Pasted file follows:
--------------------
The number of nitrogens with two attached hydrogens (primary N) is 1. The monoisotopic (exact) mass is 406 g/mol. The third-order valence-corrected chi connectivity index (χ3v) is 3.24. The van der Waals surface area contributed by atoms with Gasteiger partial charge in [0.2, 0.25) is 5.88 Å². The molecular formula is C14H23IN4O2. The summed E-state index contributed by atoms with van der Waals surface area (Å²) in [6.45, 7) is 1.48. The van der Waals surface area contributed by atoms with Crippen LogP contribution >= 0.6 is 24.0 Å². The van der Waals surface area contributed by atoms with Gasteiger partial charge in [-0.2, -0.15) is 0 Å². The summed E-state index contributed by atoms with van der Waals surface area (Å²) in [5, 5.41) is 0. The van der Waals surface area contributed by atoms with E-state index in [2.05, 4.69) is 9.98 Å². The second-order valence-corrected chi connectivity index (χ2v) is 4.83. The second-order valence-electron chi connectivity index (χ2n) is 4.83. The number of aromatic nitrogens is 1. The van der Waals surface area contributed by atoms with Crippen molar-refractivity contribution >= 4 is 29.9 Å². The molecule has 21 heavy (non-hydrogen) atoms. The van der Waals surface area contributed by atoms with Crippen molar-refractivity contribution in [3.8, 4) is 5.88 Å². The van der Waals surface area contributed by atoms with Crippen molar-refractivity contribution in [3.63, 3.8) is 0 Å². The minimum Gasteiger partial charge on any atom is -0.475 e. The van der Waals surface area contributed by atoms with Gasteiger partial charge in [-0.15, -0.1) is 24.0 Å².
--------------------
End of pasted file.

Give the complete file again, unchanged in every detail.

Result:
The number of nitrogens with two attached hydrogens (primary N) is 1. The monoisotopic (exact) mass is 406 g/mol. The third-order valence-corrected chi connectivity index (χ3v) is 3.24. The van der Waals surface area contributed by atoms with Gasteiger partial charge in [0.2, 0.25) is 5.88 Å². The molecular formula is C14H23IN4O2. The summed E-state index contributed by atoms with van der Waals surface area (Å²) in [6.45, 7) is 1.48. The van der Waals surface area contributed by atoms with Crippen LogP contribution >= 0.6 is 24.0 Å². The van der Waals surface area contributed by atoms with Gasteiger partial charge in [-0.2, -0.15) is 0 Å². The summed E-state index contributed by atoms with van der Waals surface area (Å²) in [5, 5.41) is 0. The van der Waals surface area contributed by atoms with E-state index in [2.05, 4.69) is 9.98 Å². The second-order valence-corrected chi connectivity index (χ2v) is 4.83. The second-order valence-electron chi connectivity index (χ2n) is 4.83. The number of aromatic nitrogens is 1. The van der Waals surface area contributed by atoms with Crippen molar-refractivity contribution >= 4 is 29.9 Å². The molecule has 21 heavy (non-hydrogen) atoms. The van der Waals surface area contributed by atoms with Crippen molar-refractivity contribution in [3.8, 4) is 5.88 Å². The van der Waals surface area contributed by atoms with Crippen molar-refractivity contribution in [3.63, 3.8) is 0 Å². The minimum Gasteiger partial charge on any atom is -0.475 e. The van der Waals surface area contributed by atoms with Gasteiger partial charge in [-0.15, -0.1) is 24.0 Å².